Q: What do you tell individuals, who are considering the Peace Corps, about the longer-term benefits of becoming a Peace Corps Volunteer?
Williams: If you believe that it’s important to be a global citizen in the 21st century, the Peace Corps provides the perfect bridge to becoming a global citizen. It allows you to take a two-year period of time to learn about another society, about another culture, and to work shoulder to shoulder, side by side with people of different cultures, different societies, and different nations.
It allows you to learn a foreign language, to actually walk in the other person’s shoes in their own language. It gives you the ability—in many cases, at a very early age—to develop leadership skills that will hold you in good stead for the rest of your life.
It’s an investment in yourself. And what you receive in return is enormous.
Q: What is your vision for the future of the Peace Corps?
Williams: I would like to see another 50 years of strong Peace Corps growth. One of the ways that we will continue to do that is to build strong partnerships with organizations that are also global.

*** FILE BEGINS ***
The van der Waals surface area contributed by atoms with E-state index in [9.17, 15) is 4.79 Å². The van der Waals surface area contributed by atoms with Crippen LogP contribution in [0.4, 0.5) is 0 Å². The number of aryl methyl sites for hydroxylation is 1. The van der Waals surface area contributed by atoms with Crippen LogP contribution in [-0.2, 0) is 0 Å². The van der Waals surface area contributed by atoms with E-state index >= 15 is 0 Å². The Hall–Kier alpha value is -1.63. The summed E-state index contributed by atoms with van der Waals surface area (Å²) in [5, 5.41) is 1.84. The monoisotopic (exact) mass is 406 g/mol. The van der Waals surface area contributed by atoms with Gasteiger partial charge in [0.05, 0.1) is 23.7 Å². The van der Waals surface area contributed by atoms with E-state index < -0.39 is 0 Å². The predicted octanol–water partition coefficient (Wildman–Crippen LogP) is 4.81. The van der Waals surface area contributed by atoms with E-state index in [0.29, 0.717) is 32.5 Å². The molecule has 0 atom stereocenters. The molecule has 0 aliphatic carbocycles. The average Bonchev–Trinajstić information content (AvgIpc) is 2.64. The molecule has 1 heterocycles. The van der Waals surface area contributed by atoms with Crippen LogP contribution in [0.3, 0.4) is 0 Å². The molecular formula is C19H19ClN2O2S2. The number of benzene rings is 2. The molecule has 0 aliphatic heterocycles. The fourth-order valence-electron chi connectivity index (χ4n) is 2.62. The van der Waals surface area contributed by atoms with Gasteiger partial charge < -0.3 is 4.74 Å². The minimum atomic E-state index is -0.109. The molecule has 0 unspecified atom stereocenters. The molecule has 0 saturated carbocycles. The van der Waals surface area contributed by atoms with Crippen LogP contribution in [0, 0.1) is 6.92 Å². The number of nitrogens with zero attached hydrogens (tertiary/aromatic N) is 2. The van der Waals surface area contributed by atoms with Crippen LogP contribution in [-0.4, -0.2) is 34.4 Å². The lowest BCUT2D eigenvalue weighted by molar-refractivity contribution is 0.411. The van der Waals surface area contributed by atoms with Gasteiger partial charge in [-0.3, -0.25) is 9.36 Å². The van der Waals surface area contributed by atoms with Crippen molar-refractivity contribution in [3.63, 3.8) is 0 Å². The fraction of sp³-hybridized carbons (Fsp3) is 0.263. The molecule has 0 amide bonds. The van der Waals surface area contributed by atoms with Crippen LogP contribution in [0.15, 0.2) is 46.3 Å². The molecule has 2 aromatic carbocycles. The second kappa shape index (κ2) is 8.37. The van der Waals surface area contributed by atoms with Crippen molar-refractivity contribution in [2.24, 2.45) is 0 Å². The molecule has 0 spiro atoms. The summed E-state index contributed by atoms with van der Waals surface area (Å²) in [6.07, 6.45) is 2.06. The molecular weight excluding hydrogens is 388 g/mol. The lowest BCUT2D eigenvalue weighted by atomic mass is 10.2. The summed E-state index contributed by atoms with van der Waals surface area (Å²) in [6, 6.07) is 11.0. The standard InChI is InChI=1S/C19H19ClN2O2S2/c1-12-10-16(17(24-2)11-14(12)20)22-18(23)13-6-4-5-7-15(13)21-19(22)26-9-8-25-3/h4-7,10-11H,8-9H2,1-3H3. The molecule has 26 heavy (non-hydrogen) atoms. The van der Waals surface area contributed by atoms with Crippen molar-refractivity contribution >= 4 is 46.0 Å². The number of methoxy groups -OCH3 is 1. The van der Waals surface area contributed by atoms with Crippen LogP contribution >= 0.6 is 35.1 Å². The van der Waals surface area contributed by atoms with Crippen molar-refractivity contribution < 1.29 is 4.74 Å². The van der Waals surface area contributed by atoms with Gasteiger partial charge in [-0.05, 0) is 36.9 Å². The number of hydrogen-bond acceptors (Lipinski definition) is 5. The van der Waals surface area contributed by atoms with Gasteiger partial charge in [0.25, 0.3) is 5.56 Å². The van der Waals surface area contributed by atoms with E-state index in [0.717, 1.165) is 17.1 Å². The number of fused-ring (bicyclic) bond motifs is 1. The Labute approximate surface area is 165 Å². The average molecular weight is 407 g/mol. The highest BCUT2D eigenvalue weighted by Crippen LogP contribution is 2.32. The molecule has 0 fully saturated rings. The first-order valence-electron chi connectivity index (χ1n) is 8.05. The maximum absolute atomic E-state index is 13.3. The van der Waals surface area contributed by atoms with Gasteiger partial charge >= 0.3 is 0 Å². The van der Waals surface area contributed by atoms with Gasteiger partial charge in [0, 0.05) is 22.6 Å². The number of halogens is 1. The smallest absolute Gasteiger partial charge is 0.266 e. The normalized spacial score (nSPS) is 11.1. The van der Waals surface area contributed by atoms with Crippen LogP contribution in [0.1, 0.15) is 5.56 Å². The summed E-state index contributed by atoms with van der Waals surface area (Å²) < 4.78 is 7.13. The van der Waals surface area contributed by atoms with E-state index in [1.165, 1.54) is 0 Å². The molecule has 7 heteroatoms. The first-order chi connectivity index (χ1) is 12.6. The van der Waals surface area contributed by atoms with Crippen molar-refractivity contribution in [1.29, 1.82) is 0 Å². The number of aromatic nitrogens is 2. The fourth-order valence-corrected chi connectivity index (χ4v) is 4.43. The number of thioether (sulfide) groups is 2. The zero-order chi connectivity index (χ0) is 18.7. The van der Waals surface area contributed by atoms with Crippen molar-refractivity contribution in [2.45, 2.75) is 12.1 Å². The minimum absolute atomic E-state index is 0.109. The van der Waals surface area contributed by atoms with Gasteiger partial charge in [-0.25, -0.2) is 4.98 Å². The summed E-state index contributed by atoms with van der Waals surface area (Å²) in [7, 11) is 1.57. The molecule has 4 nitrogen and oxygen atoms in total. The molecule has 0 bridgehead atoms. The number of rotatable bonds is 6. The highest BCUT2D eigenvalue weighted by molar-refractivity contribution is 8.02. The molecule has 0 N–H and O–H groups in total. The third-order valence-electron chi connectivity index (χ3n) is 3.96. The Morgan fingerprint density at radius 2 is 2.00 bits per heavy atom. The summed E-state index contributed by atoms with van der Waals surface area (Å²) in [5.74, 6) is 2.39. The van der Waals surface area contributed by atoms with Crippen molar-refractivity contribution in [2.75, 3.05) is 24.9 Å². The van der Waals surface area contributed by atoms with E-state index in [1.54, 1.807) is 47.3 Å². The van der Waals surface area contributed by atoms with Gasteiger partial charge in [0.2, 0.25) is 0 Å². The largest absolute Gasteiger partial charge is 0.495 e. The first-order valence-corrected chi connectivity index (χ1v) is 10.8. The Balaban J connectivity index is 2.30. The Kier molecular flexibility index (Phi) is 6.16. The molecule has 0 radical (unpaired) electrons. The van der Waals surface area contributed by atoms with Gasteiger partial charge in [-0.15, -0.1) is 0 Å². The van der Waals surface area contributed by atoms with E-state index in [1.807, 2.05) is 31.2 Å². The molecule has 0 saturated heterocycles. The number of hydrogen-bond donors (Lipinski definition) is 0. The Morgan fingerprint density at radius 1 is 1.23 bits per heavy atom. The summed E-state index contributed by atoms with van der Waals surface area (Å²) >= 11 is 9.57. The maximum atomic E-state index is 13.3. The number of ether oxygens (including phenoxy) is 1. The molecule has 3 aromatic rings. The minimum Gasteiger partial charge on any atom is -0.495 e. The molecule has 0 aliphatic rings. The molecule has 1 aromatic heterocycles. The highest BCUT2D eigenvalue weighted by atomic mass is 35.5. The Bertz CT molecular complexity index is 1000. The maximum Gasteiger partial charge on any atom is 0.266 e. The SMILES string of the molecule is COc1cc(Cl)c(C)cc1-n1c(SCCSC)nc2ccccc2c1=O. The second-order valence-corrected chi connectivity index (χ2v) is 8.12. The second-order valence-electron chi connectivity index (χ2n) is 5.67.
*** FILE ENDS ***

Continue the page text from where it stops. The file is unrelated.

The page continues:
For example, we recently signed a partnership with the Special Olympics. That’s going to give us an opportunity to work closely with a global organization that makes a difference in the lives of young people around the world.
We are going to continue to look for partnerships with international organizations that are involved in development, and to enhance our partnerships with other U.S. agencies that are involved in development, such as USAID, Millennium Challenge Corporation, and, obviously, the State Department.
We’re going to work with United Nations agencies to build up partnerships around the world, in the developing world.
And we are going to continue working with the private sector to provide additional training and good jobs for Peace Corps Volunteers, wherever they might serve.
[Williams mentioned later that the Peace Corps now trains Volunteers in-country. Before, Volunteers spent a couple of months on university campuses to prepare for their service.]
I think this is a win-win in terms of partnerships, because it will give Volunteers excellent training, excellent jobs, and opportunities to develop skills that will make a difference in their future careers and their future lives. While at the same time, during their service, they will focus on solving some of the tough problems that developing countries face.
And, of course, we need to partner with great universities, like the University of Wisconsin-Madison.